In the education reform debate, there are several dimensions of force, such as
- Money, where the major players are Teachers and For-Profit Education Companies
- Power, where the major players are States and Districts
- Childcare, where the players are parents and employers
In the middle of all of these dimensions is the central actor of the education reform debate: teh federal-academic complex, that collection of bureaucrats, researchers, and scholars associated with the National Science Foundation, the Department of Education, and the National Institutes of Health.
Bruno Behrend has also been writing about education reform, and he has used the term the “government-education complex.” Initially I thought by this he was simply describing the federa-academic complex, but in a recent column he defined his term as thus:
The “Government Education Complex” is the interlocking set of interests that control the vast majority of American education dollars, education policy, and the steady increase in unnecessary education job creation. The explosion of spending, debt, and taxation we’ve witnessed in the last 25 years was used to fund the growth of this Complex.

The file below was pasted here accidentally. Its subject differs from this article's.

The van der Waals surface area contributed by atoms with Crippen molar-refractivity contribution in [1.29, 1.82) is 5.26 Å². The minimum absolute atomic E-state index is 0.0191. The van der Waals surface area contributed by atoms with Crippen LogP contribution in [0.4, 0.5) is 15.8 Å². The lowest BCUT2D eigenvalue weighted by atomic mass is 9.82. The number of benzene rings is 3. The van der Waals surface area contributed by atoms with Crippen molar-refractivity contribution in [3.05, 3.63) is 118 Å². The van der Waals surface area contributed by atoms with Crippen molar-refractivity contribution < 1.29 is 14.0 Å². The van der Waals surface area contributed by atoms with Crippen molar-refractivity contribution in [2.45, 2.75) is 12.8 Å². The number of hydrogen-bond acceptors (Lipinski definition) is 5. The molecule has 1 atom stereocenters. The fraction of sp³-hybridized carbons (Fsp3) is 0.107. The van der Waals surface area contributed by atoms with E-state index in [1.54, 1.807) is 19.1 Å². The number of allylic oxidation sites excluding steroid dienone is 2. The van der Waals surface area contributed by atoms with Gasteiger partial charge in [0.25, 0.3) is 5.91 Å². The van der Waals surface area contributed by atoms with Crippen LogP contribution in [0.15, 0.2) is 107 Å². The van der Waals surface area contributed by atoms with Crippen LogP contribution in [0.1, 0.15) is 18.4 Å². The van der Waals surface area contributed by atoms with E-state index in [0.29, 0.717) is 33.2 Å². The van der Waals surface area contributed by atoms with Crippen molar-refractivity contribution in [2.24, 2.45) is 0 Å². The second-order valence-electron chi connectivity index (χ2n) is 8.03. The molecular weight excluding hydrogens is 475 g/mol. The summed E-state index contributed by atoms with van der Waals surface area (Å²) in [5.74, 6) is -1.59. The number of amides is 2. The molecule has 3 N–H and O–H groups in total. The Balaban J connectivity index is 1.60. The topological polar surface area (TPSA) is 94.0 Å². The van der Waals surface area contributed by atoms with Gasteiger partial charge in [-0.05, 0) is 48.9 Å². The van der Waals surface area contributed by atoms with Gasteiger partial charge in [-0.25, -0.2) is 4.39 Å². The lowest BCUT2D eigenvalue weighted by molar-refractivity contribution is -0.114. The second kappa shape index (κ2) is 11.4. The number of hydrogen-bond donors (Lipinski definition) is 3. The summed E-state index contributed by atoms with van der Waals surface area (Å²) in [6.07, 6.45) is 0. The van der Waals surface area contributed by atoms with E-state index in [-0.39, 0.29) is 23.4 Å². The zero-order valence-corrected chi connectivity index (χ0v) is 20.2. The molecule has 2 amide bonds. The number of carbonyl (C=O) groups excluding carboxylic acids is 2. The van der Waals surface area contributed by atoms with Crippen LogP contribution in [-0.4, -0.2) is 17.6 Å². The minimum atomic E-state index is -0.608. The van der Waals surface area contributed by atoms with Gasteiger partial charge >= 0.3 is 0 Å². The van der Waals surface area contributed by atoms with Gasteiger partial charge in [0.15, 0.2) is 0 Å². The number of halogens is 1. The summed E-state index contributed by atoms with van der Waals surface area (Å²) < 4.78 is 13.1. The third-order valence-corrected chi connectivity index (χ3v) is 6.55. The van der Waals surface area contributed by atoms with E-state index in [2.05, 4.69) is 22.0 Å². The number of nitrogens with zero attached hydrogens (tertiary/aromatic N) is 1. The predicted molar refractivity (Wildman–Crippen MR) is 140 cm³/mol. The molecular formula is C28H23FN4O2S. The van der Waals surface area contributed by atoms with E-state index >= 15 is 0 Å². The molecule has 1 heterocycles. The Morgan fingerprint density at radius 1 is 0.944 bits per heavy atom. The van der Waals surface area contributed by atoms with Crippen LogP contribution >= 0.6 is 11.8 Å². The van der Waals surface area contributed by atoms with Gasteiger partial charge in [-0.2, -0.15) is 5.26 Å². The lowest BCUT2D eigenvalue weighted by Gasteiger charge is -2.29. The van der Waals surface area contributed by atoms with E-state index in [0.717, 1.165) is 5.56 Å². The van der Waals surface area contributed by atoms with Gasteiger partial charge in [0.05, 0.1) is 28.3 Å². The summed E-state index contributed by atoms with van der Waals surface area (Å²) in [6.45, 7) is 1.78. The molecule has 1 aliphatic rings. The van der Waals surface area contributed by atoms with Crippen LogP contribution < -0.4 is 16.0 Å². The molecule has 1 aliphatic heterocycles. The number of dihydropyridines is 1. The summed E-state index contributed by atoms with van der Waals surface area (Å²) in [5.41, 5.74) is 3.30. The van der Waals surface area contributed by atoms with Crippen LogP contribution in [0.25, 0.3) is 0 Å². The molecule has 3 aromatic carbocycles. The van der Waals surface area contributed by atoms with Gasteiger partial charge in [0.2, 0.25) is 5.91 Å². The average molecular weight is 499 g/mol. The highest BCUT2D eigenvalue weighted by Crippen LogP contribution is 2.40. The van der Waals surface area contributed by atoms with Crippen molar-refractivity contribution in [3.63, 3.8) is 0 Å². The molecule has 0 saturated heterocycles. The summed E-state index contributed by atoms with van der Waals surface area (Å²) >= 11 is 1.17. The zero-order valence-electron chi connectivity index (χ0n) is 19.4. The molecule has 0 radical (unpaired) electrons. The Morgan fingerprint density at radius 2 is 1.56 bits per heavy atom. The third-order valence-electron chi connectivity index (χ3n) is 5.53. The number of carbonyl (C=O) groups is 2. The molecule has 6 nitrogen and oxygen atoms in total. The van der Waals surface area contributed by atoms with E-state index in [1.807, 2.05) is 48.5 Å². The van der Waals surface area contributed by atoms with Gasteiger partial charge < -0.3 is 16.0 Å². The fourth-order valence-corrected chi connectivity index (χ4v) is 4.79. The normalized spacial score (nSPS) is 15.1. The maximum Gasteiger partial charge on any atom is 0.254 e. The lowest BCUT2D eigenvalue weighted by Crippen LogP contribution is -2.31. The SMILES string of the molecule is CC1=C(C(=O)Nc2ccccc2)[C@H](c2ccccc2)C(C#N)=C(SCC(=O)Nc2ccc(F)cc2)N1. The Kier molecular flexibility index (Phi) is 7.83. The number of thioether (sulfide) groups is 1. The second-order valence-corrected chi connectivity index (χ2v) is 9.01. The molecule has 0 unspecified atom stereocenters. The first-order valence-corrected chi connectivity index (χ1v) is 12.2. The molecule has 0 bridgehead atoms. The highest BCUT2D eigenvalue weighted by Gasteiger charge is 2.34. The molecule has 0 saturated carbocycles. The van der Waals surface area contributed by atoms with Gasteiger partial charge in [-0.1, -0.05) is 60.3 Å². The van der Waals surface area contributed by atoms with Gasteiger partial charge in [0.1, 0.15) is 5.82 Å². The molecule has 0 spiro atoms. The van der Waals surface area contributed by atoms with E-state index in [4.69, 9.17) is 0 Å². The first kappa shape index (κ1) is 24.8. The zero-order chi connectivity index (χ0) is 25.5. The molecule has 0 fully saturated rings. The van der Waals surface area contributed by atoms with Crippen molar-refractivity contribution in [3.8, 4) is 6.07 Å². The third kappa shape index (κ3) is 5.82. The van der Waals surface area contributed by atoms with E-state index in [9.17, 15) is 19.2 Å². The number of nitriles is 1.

The complex is made up not only of associations of administrators and teachers unions, but an interconnected network of bond dealers, builders, architects, law firms, textbook companies, and other service providers who profit off of the overproduction of service contracts, debt, public employment and bureaucracy. This interlocking network has played a role in funding the campaigns of 1000s of elected officials at all levels and in both parties.
In other words, Bruno uses the term “government-academic complex” to refer to all players who primary interest in extracting money from the education system.
Indeed, Bruno continues:
The vast sum of political money raised by the “Government Education Complex” is used to write legislation at the state level to grow the complex while protecting it from any competition. State school codes are written by and for the complex and its members, and passed by the political class whose campaigns they fund.
Bruno is providng an important service, popularizing the notion that a major function of the educational system is provide extra wealth (insurance, lifestyle, etc.) to politically powerful interest groups, such as teachers or textbook publishers.